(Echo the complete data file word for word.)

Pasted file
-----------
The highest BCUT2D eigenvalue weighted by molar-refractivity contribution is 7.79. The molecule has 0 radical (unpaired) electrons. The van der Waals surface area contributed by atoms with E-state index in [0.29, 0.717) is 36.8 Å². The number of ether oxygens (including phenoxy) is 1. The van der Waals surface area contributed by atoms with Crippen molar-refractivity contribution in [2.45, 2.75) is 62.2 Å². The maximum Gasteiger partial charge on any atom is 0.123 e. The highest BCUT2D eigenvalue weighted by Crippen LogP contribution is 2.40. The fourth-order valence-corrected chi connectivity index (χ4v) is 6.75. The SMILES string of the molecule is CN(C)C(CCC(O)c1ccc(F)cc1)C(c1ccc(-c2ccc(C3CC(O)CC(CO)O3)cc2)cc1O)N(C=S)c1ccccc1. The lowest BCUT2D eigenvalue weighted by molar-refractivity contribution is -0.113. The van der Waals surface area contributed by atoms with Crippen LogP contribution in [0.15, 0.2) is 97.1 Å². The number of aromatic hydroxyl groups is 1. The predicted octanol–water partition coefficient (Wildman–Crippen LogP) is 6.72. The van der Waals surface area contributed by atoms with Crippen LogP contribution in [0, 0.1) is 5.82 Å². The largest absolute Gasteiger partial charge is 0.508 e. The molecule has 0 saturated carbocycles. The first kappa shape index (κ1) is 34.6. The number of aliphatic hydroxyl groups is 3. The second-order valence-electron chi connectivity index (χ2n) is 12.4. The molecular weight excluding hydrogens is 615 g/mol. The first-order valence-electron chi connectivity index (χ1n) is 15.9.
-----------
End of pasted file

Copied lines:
The highest BCUT2D eigenvalue weighted by molar-refractivity contribution is 7.79. The molecule has 0 radical (unpaired) electrons. The van der Waals surface area contributed by atoms with E-state index in [0.29, 0.717) is 36.8 Å². The number of ether oxygens (including phenoxy) is 1. The van der Waals surface area contributed by atoms with Crippen molar-refractivity contribution in [2.45, 2.75) is 62.2 Å². The maximum Gasteiger partial charge on any atom is 0.123 e. The highest BCUT2D eigenvalue weighted by Crippen LogP contribution is 2.40. The fourth-order valence-corrected chi connectivity index (χ4v) is 6.75. The SMILES string of the molecule is CN(C)C(CCC(O)c1ccc(F)cc1)C(c1ccc(-c2ccc(C3CC(O)CC(CO)O3)cc2)cc1O)N(C=S)c1ccccc1. The lowest BCUT2D eigenvalue weighted by molar-refractivity contribution is -0.113. The van der Waals surface area contributed by atoms with Crippen LogP contribution in [0.15, 0.2) is 97.1 Å². The number of aromatic hydroxyl groups is 1. The predicted octanol–water partition coefficient (Wildman–Crippen LogP) is 6.72. The van der Waals surface area contributed by atoms with Crippen LogP contribution in [0, 0.1) is 5.82 Å². The largest absolute Gasteiger partial charge is 0.508 e. The molecule has 0 saturated carbocycles. The first kappa shape index (κ1) is 34.6. The number of aliphatic hydroxyl groups is 3. The second-order valence-electron chi connectivity index (χ2n) is 12.4. The molecular weight excluding hydrogens is 615 g/mol. The first-order valence-electron chi connectivity index (χ1n) is 15.9.